Professor Ferrari lectures at the Hague Academy of International Law

On Monday, July 29, 2019, Professor Franco Ferrari, the Director of the Center for Transnational Litigation, Arbitration, and Commercial Law, will start teaching a special course on private international law at the prestigious Hague Academy of International Law. The course is entitled “Forum shopping despite the unification on substantive law” and will examine the reasons why the claims that the unification of substantive law prevents forum shopping is not tenable, a topic which has been the focus of Professor Ferrari’s scholarship for some time.

Founded in 1923, the Hague Academy is a center for research and teaching in public and private international law, with emphasis on further scientific and advanced studies of the legal aspects of international relations. Because the Academy does not have a permanent teaching staff, its scientific body, the Curatorium, invites academics, practitioners, diplomats, and others to give courses in the form of lectures.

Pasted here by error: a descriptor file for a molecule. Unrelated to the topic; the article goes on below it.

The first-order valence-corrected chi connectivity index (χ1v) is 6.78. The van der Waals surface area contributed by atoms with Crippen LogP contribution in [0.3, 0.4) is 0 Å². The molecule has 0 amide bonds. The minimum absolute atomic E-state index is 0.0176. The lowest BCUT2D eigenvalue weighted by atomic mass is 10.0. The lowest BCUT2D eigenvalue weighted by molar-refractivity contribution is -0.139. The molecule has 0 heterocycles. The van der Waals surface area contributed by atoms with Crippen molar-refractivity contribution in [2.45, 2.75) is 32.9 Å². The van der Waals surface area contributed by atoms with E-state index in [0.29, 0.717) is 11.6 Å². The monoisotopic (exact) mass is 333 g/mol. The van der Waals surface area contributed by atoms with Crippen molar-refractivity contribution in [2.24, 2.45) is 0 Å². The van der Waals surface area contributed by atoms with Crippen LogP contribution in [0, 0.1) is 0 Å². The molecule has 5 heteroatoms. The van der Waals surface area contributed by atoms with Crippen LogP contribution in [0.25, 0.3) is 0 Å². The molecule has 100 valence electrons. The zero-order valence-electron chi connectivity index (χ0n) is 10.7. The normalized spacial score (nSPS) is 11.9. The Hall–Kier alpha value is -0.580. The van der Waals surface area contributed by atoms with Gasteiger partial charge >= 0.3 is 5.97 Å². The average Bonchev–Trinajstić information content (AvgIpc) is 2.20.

The summer courses take place over six weeks, with private international law running during the second three-week session from the end of July until mid-August. The lectures are usually published in the Collected Courses of the Academy of International Law.

Ferrari joins other distinguished NYU Law faculty who have taught courses at the Hague Academy, including Professors José Alvarez, Theodor Meron, Linda Silberman, and the late Professors Thomas Franck and Andreas Lowenfeld.

The Center for Transnational Litigation and Commercial Law aims at the advancement of the study and practice of international business transactions and the way to solve related disputes either through litigation or arbitration. As commercial transactions become increasingly international, it is vital to the legal and business communities to understand and analyze the practices and legal principles that govern relationships between firms and between firms and consumers in the international arena